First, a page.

# Intermediate Mathematics and Statistics Handbook

## Units of Study

Each unit of study has a web page, accessed by following the links on the main Intermediate Mathematics and Statistics web page.

In this chapter, Mathematics units are listed, by semester, in numerical order; then Statistics units are listed, by semester, in numerical order.

Units are designated Normal or Advanced. Entry to an Advanced level unit normally requires a Credit or better in a Normal level prerequisite, or a Pass or better in an Advanced level prerequisite.

Mathematics units are also labelled Applied, or Pure, or both. Although there is no clear distinction between applied mathematics and pure mathematics at the intermediate level, this labelling gives a rough guide as to which senior level units the intermediate level units are most closely allied with.

The unit code for an intermediate unit of study in the School consists of MATH or STAT followed by four digits: for example MATH2063 or STAT2011. The first digit is 1 for junior level units, 2 for intermediate level units, 3 for senior level units. The second digit indicates whether the unit is normal (0 or 1) or advanced (9). In most cases two units which share the same last two digits are mutually exclusive: for example, MATH2061 may not be counted with MATH2961. The one exception is that MATH2068 and MATH2968 are not mutually exclusive. Instead MATH2068 and MATH2988 are mutually exclusive.

Text and reference books are yet to be advised. Except for The Little Blue Book it is suggested that you do not purchase any books until recommendations are made by lecturers.

The Little Blue Book is a compact reference book: it contains definitions, formulas and important results from Junior Mathematics which are used in Intermediate Units. It is recommended that all students have access to this book: it is available from the Coop Bookshop.

## MATH2061 Linear Mathematics and Vector Calculus

(6 credit points, Normal, Pure and Applied)

Prerequisites: One of MATH1011 or MATH1001 or MATH1901 or MATH1906, and one of MATH1014 or MATH1002 or MATH1902, and one of MATH1003 or MATH1903 or MATH1907.

Prohibitions: May not be counted with MATH2067 or MATH2961

Classes: 3 lectures, 1 tutorial and 1 practice class per week.

Assessment: One 2 hr exam, assignments, quizzes.

This unit starts with an investigation of linearity: linear functions, general principles relating to the solution sets of homogeneous and inhomogeneous linear equations (including differential equations), linear independence and the dimension of a linear space. The study of eigenvalues and eigenvectors, begun in junior level linear algebra, is extended and developed. Linear operators on two dimensional real space are investigated, paying particular attention to the geometrical significance of eigenvalues and eigenvectors.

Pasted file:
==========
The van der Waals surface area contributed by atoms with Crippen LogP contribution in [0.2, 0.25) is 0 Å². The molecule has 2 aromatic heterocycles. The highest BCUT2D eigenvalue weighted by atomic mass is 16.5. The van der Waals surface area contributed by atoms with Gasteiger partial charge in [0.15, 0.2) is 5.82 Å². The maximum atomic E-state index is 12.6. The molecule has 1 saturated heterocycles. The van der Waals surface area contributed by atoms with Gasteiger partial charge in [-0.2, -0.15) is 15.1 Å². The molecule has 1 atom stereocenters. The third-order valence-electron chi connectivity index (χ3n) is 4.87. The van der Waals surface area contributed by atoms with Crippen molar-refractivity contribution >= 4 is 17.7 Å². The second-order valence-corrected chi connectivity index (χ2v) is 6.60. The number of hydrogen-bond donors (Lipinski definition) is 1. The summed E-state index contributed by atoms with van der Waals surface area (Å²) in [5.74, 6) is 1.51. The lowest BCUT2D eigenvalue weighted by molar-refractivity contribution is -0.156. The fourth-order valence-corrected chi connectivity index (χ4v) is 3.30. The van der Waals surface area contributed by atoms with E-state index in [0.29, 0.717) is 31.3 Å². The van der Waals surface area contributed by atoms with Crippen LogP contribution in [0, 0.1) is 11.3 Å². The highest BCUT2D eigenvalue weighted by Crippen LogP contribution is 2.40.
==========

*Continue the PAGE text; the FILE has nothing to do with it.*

The unit then moves on to topics from vector calculus, including vector-valued functions (parametrised curves and surfaces; vector fields; div, grad and curl; gradient fields and potential functions), line integrals (arc length; work; pathindependent integrals and conservative fields; flux across a curve), iterated integrals (double and triple integrals; polar, cylindrical and spherical coordinates; areas, volumes and mass; Green's Theorem), flux integrals (flow through a surface; flux integrals through a surface defined by a function of two variables, though cylinders, spheres and parametrised surfaces), Gauss' Divergence Theorem and Stokes' Theorem.

## MATH2063/2963 Mathematical Computing and Nonlinear Systems

Prerequisites (MATH2063): One of MATH1011 or MATH1001 or MATH1901 or MATH1906, and one of MATH1014 or MATH1002 or MATH1902, and one of MATH1003 or MATH1903 or MATH1907.

Prerequisites (MATH2963): One of MATH1901 or MATH1906 or Credit in MATH1001, and one of MATH1902 or Credit in MATH1002, and one of MATH1903 or MATH1907 or Credit in MATH1003.

Prohibitions: MATH2063 and MATH2963 may not both be counted.

Classes: 3 lectures, 1 tutorial and 1 computer lab per week.

Assessment: One 2 hr exam, assignments, quizzes.

This unit will introduce students to techniques of mathematical computation as applied to nonlinear systems, using the numerical programming language MATLAB and, where appropriate, computer algebra. This knowledge will be applied to a number of modelling problems, particularly those involving nonlinear mappings and nonlinear ordinary differential equations (ODEs). Throughout the unit of study the essential nonlinear theory will be developed, and the resulting ideas will be explored computationally. This will allow us to explore the modern concepts of chaos using a variety of examples, including the logistic map, the Henon map and the Lorenz equations. No prior knowledge of programming or of the MATLAB language or computer algebra is required.

## MATH2067 Differential Equations and Vector Calculus

(6 credit points, Normal Applied, Engineering Faculty only, available only to students whose degree program requires it)

Prerequisites: One of MATH1011 or MATH1001 or MATH1901 or MATH1906, and one of MATH1002 or MATH1902, and one of MATH1003 or MATH1903 or MATH1907.

Prohibitions: May not be counted with MATH2061 or MATH2961.

Classes: 3 lectures, 1 tutorial and 1 practice class per week.

Assessment: One 2 hr exam, assignments, quizzes.

The unit starts by introducing students to solution techniques of ordinary and partial differential equations (ODEs and PDEs) relevant to the engineering disciplines: it provides a basic grounding in these techniques to enable students to build on the concepts in their subsequent engineering classes. The main topics are Fourier series, second order ODEs, including inhomogeneous equations and Laplace transforms, and second order PDEs in rectangular domains (solution by separation of variables).

The unit moves on to topics from vector calculus, including vectorvalued functions (parametrised curves and surfaces; vector fields; div, grad and curl; gradient fields and potential functions), line integrals (arc length; work; pathindependent integrals and conservative fields; flux across a curve), iterated integrals (double and triple integrals; polar, cylindrical and spherical coordinates; areas, volumes and mass; Green's Theorem), flux integrals (flow through a surface; flux integrals through a surface defined by a function of two variables, though cylinders, spheres and parametrised surfaces), Gauss' Divergence Theorem and Stokes' Theorem.